Saint Vs Sinner #4 – Missing The Mark

The best way to develop a Biblical doctrine is to consider how a theme is introduced, how it is further developed throughout the biblical narrative and how it is eventually culminated. It is essential that you explore all that the Bible says and to consider how it all fits together.

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The purpose of the previous post, ‘Understanding Sin’  (http://wp.me/p1gDan-10X) was not to heap shame upon an already guilty conscience but to call attention to how the Bible actually speaks of sin. While I appreciate the Saints by Nature movement’s focus on identity and holiness, it appears there is a genuine lack of systematic and biblical theology applied to much of their doctrine. Particular texts of scripture are often used as proof texts at the expense of numerous other clear passages; a practice that in my view leads to significant error in their theology that is debatable and at times dangerous.

This post and the few following will seek to explore where I believe the Saints by Nature theology misses the mark. If you are reading this and are a part of this movement, please know it is my desire to represent your view accurately and to speak the truth in love.

 

Let’s begin. 

What the ‘Saints By Nature’ Teach?

The Saints by Nature theology teaches that at conversion a Christian receives a new nature. This new nature is wholly righteous and without darkness or sin from within. The old sinful self has been put to death and Christ has once and for all perfected them in and with righteousness. Two common cited scriptures are…

17 Therefore, if anyone is in Christ, he is a new creation. The old has passed away; behold, the new has come. 2 Corinthians 5:17

‘14 For by a single offering he has perfected for all time those who are being sanctified.’ Hebrews 10:14

If a believer does sin, which they would affirm is possible but should not be the norm; it cannot be due to an inclination from within the person. Rather sin must come from without. It is often stated that sin is an entity outside a person tempting them to believe falsehoods which therefore lead a person to choose to sin.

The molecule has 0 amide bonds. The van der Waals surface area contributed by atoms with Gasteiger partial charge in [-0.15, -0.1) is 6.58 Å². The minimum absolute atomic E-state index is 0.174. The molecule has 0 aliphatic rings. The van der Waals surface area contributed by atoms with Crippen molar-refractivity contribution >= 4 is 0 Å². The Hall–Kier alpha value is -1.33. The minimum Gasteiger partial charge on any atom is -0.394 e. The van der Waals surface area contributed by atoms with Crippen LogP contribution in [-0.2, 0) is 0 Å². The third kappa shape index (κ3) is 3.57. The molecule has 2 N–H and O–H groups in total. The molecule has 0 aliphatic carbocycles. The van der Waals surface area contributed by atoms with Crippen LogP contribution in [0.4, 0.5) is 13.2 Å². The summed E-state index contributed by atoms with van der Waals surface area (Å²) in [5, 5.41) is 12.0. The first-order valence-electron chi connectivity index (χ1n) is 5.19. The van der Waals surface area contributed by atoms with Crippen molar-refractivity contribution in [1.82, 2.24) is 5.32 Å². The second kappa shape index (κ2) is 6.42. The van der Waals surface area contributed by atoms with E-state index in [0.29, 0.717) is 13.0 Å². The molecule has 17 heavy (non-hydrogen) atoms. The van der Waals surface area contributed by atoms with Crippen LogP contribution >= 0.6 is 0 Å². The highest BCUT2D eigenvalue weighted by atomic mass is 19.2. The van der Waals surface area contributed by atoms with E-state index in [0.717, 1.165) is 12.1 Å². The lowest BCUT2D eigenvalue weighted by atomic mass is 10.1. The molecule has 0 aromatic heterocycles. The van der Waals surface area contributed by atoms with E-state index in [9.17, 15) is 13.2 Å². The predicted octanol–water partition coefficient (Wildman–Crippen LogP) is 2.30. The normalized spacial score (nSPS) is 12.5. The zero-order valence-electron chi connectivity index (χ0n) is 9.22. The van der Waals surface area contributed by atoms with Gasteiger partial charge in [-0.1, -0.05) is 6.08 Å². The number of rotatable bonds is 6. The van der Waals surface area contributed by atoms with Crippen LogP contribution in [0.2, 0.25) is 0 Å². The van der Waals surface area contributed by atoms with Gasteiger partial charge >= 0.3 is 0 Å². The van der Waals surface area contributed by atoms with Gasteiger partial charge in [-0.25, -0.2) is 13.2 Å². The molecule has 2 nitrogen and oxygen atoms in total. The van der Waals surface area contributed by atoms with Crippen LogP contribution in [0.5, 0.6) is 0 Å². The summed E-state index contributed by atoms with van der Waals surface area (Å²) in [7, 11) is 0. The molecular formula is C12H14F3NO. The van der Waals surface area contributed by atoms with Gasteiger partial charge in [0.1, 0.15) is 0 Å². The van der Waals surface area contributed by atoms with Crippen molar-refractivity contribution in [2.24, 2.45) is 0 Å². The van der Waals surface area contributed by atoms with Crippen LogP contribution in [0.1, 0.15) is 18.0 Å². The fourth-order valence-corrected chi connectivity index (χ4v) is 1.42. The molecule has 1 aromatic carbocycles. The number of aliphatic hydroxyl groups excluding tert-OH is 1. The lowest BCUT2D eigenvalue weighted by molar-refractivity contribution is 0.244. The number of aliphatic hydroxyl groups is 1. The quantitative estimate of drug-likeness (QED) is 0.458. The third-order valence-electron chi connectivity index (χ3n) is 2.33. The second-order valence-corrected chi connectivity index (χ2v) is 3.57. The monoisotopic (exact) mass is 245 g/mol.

The biblical illustration often referred to is of Adam and Eve in the garden. The argument made is that Adam and Eve had a perfect nature, unadulterated by sin and therefore their sin did not come from within them. Rather sin came from without through external temptation in the form of a lie from the serpent (Gen. 3). Accordingly at the point of conversion, a Christian receives a new nature, a righteous nature, unadulterated by sin like Adam and Eve. Thus in the same way our first parents sin came from without so too the Christian’s sin comes from without.

 

What the Bible Teaches?

The best way to develop a Biblical doctrine is to consider how a theme is introduced, how it is further developed throughout the biblical narrative and how it is eventually culminated. It is essential that you explore all that the Bible says and to consider how it all fits together. This will help reduce the margin for error. With this in mind let’s explore what the Bible says.

Adam and Eve

Adam and Eve were tempted to believe a lie. A seed of doubt was placed in their mind through the form of a question, ‘Did God actually say?’ (Gen. 3:1). Rather than combating that doubt with the truth of God’s word, they entertained the lie that God’s word is not true, his motives not trustworthy and his character not all together good. Thus they sin. They disobey God’s good instruction to not eat the fruit of the tree. Jesus on the other hand, modelled in His temptation in wilderness (Matt. 4; Lk. 4) how Adam and Eve should have responded, when unlike Adam and Eve, He resisted the lies and temptation of the devil holding firm to the truth of God’s word. Thus I affirm that a significant component of discipleship is to fight the enemy’s lies with God’s truth, particularly the truth of who He is and what He has done and the truth of who we are in Him.